This was unnecessary and may drive up the costs of Germany’s energy transition. Now the nation is looking for ways to go back and place higher value on flexible resources in its markets.
This is the year to lay the groundwork for a more orderly transition in the U.S., one in which all resources (both supply- and demand-side) compete on equal footing to provide needed capabilities, thus creating a cost-effective, reliable system primed to rely more and more on clean energy.
The need for collaboration: Utilities are grappling with new business models
New utility models have gotten all the buzz, and as utilities build business models focused on delivering value to customers, they are considering which new services they can offer. In regions with restructured markets, clear roles will need to be defined at the boundary between the transmission system and the distribution system -- and this will begin to happen in 2016.
The value of new services aggregated at the distribution scale should depend on the value of services at the transmission scale, and vice versa. This will make the distribution service provider’s relationship with the regional grid operator even more important, and proactive utilities will put themselves in a better position by working together with grid operators now to plan for and operate a more integrated grid.
The why now: Pilots, policies and plans in 2016 will shape the next decade or more
Conversations about wholesale power markets can be complex, but 2016 is the year for policymakers and clean energy providers to jump in with both feet. Pilot flexibility products are being tested this year and the technologies that show up early in these markets can help shape expanded markets while growing new revenue streams.
The U.S. Supreme Court will decide this year whether demand response can participate in wholesale markets, and its decision will influence how markets evolve and how demand-side or distributed energy technologies get paid. At the same time, a new Western wholesale power market may begin to emerge this year, and its design will affect the overall costs, reliability and carbon content of the Western grid.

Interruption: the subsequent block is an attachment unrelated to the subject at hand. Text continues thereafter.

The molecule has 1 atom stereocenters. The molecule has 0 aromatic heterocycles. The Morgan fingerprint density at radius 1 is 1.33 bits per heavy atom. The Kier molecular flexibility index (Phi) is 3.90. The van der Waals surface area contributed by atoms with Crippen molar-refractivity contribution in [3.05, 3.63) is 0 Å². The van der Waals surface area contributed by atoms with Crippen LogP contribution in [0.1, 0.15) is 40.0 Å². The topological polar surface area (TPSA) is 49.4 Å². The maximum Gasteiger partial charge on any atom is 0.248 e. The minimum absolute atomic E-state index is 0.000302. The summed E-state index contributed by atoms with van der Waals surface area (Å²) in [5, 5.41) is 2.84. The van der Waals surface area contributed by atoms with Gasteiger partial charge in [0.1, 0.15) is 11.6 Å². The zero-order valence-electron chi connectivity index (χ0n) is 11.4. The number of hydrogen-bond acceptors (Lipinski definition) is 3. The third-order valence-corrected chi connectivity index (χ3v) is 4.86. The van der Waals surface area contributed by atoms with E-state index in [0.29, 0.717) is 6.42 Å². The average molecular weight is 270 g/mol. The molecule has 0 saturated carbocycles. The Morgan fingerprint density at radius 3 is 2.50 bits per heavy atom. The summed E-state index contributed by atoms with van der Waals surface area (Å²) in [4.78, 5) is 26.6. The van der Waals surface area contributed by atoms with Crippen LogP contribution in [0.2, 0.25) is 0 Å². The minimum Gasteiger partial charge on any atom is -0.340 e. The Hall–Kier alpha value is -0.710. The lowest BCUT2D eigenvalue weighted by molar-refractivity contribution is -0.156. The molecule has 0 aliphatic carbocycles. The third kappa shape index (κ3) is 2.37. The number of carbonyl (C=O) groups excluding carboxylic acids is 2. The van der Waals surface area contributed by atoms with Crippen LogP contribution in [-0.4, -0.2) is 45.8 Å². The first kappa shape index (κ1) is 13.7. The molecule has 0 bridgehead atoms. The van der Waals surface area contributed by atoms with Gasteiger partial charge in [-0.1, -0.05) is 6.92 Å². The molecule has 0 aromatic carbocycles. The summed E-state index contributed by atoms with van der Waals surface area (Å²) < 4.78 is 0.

Finally, the Clean Power Plan codifies many of the trends already moving America toward a cleaner electric system. The CPP accelerates the inevitable onrush of new technologies, new ways of operating the grid, and new utility business models.
It’s cheaper and more reliable to run a grid that takes advantage of diverse resources over broader geographic regions, and smoother coordination and trading in regions with wholesale power markets can result in better use of existing assets, keeping costs low as coal plants retire and our air gets cleaner.
This year’s pilots, policies and plans will set the pattern for market development over many years to come. Now is the time to lay the groundwork for the system we want to see.
Sonia Aggarwal directs America’s Power Plan. Thanks to Mike Hogan, Arvin Ganesan, Curtis Seymour, Eric Gimon, Robbie Orvis and Michael O’Boyle for their input on this piece. The author is responsible for its final content.